## Relationship with the Fourier transform

The Hilbert transform is a multiplier operator (Duoandikoetxea 2000, Chapter 3). The multiplier of H is σH(ω) = −i sgn(ω) where sgn is the signum function. Therefore:

${\displaystyle {\mathcal {F}}(H(u))(\omega )=(-i\operatorname {sgn}(\omega ))\cdot {\mathcal {F}}(u)(\omega )}$

where ${\displaystyle {\mathcal {F}}}$ denotes the Fourier transform. Since sgn(x) = sgn(2πx), it follows that this result applies to the three common definitions of ${\displaystyle {\mathcal {F}}}$.

${\displaystyle \sigma _{H}(\omega )={\begin{cases}i=e^{+{\frac {i\pi }{2}}},&{\text{for }}\omega <0\\0,&{\text{for }}\omega =0\\-i=e^{-{\frac {i\pi }{2}}},&{\text{for }}\omega >0\end{cases}}}$

Therefore, H(u)(t) has the effect of shifting the phase of the negative frequency components of u(t) by +90° (π/2 radians) and the phase of the positive frequency components by −90°. And i·H(u)(t) has the effect of restoring the positive frequency components while shifting the negative frequency ones an additional +90°, resulting in their negation.

When the Hilbert transform is applied twice, the phase of the negative and positive frequency components of u(t) are respectively shifted by +180° and −180°, which are equivalent amounts. The signal is negated; i.e., H(H(u)) = −u, because:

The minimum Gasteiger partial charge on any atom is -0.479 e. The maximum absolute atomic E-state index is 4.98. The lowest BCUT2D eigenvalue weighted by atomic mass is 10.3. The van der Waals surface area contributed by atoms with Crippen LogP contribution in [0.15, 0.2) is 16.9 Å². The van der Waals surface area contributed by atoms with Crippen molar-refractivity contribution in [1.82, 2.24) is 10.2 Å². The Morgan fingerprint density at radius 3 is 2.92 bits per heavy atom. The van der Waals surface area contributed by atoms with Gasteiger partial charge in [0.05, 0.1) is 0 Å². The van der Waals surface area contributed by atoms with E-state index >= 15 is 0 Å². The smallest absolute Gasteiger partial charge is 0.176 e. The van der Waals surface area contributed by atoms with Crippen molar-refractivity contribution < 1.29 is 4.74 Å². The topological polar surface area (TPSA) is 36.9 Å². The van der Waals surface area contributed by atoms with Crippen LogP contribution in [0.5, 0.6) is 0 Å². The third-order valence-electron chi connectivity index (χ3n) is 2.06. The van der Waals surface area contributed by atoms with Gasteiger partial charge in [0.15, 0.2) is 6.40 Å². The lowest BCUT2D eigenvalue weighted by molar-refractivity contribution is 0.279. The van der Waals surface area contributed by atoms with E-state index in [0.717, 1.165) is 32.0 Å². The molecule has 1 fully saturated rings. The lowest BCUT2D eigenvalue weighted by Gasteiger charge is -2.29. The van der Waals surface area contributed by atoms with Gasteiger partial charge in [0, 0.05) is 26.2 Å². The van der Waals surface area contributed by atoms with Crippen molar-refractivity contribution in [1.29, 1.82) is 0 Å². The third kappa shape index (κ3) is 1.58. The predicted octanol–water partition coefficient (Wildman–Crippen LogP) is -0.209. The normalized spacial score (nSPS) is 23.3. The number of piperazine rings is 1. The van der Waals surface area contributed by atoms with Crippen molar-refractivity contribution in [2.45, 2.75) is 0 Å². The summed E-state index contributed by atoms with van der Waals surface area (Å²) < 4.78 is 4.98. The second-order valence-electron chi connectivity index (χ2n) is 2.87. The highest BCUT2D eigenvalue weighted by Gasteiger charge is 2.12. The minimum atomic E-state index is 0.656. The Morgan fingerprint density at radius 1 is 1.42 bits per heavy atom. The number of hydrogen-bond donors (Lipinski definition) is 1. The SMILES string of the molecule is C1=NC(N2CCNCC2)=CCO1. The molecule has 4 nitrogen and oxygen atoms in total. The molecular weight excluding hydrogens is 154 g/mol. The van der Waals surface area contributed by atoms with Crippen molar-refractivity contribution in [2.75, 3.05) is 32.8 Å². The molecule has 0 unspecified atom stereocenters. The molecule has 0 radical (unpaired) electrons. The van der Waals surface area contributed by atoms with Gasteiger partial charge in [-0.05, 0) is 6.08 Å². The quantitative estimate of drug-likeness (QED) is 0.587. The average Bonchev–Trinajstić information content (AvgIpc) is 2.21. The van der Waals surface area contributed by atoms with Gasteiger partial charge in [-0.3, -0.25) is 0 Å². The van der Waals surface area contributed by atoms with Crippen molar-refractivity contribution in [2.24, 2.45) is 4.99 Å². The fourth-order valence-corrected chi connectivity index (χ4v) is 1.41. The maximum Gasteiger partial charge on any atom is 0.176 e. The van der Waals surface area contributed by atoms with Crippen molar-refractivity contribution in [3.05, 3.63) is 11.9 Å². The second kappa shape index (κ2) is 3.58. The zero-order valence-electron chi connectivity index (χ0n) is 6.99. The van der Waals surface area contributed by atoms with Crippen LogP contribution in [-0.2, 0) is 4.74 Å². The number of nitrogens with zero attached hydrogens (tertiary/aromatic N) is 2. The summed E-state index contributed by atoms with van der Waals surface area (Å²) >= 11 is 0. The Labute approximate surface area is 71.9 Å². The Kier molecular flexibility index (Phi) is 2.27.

${\displaystyle {\big (}\sigma _{H}(\omega ){\big )}^{2}=e^{\pm i\pi }=-1\qquad {\text{for }}\omega \neq 0}$

## Table of selected Hilbert transforms

In the following table, the frequency parameter ${\displaystyle \omega }$ is real.

Signal
${\displaystyle u(t)\,}$
Hilbert transform[fn 1]

${\displaystyle H(u)(t)}$

${\displaystyle \sin(\omega t)}$ [fn 2] ${\displaystyle \operatorname {sgn}(\omega )\sin \left(\omega t-{\tfrac {\pi }{2}}\right)=-\operatorname {sgn}(\omega )\cos(\omega t)}$
${\displaystyle \cos(\omega t)}$ [fn 2] ${\displaystyle \operatorname {sgn}(\omega )\cos \left(\omega t-{\tfrac {\pi }{2}}\right)=\operatorname {sgn}(\omega )\sin(\omega t)}$
${\displaystyle e^{i\omega t}}$ ${\displaystyle \operatorname {sgn}(\omega )e^{i\left(\omega t-{\tfrac {\pi }{2}}\right)}=-i\cdot \operatorname {sgn}(\omega )e^{i\omega t}}$
${\displaystyle 1 \over t^{2}+1}$ ${\displaystyle t \over t^{2}+1}$
${\displaystyle e^{-t^{2}}}$ ${\displaystyle 2\pi ^{-1/2}F(t)}$
(see Dawson function)
Sinc function
${\displaystyle \sin(t) \over t}$
${\displaystyle 1-\cos(t) \over t}$
Rectangular function
${\displaystyle \sqcap (t)}$